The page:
As National Assisted Living Week comes to a close, we reflect on the many ways our residents, like Joseph Kordek, instill a sense of family in each of our communities.
During his move to The AbbeWood in Elyria, Ohio in June of 2015, 93-year-old Joseph Kordek, was determined to keep his sleeves rolled up and his hands working in the soil. So, he shared a simple idea of growing a facility vegetable garden.
Associates loved the idea and soon encouraged Kordek to begin creating his garden. He planted tomatoes and peppers and tended to them each day.
“It’s something to do and something to look forward to,” said Kordek. “I go to take a walk outside, get some fresh air and get my fingers dirty. I enjoy it.”
He was eager to grow fresh vegetables of his own, but he quickly discovered that he enjoyed giving the vegetables away more than keeping them to himself. The vegetables became an easy way for him to brighten other residents’ days.
“I like it because I can give the vegetables to people,” said Kordek. “Last year, I put a tomato on each person’s seat in their room. You give them something for nothing, and they enjoy it.”
As Kordek continued to work in his garden, he noticed that residents and associates began walking outside to see the garden and talk with him. He discovered that the garden brought people together.
For supplies, Kordek goes to a local greenhouse where his son is the foreman. Through visiting the greenhouse regularly these past few years, he has formed special friendships with the workers there. Even outside the facility, his garden fosters friendships.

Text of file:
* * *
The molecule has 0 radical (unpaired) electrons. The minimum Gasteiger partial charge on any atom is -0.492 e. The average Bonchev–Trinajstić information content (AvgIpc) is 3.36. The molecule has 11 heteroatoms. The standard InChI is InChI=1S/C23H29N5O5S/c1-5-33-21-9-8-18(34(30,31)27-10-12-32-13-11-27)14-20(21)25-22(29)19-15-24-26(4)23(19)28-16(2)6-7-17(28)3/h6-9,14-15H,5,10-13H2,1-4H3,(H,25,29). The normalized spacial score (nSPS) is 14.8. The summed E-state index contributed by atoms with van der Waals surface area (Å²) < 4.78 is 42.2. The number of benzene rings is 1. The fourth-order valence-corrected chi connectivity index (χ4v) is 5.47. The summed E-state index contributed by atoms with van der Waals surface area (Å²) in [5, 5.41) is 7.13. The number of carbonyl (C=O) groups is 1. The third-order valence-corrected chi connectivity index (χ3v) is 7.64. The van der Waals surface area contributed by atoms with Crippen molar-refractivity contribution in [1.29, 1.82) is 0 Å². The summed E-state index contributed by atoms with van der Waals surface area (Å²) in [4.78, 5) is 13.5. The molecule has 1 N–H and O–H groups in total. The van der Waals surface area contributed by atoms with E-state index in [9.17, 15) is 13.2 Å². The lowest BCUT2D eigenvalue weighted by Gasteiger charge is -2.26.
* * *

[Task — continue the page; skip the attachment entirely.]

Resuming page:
Looking back on his childhood, Kordek realizes that gardening has always helped deepen relationships for him. He grew up in Chicago, but his family owned a piece of land outside of the city to grow produce for personal use.
“We grew everything you could imagine,” said Kordek. “From corn to tomatoes to peppers. Each one of us grew something different, but we grew the garden together.”
For Joseph Kordek, working with the land and tending to the soil is not a burden but a blessing. He chooses to continue gardening because of the sincere joy and feeling of accomplishment that the activity brings, but most notably, because it allows him to meet and love others like family.
“Family is what’s most important,” said Kordek. “It’s what’s most important to everybody. Without a family, you’re nothing.”
Kordek’s garden continues to grow at The AbbeWood, and so does his family. It’s apparent to all that his love for relationships and gardening is forever.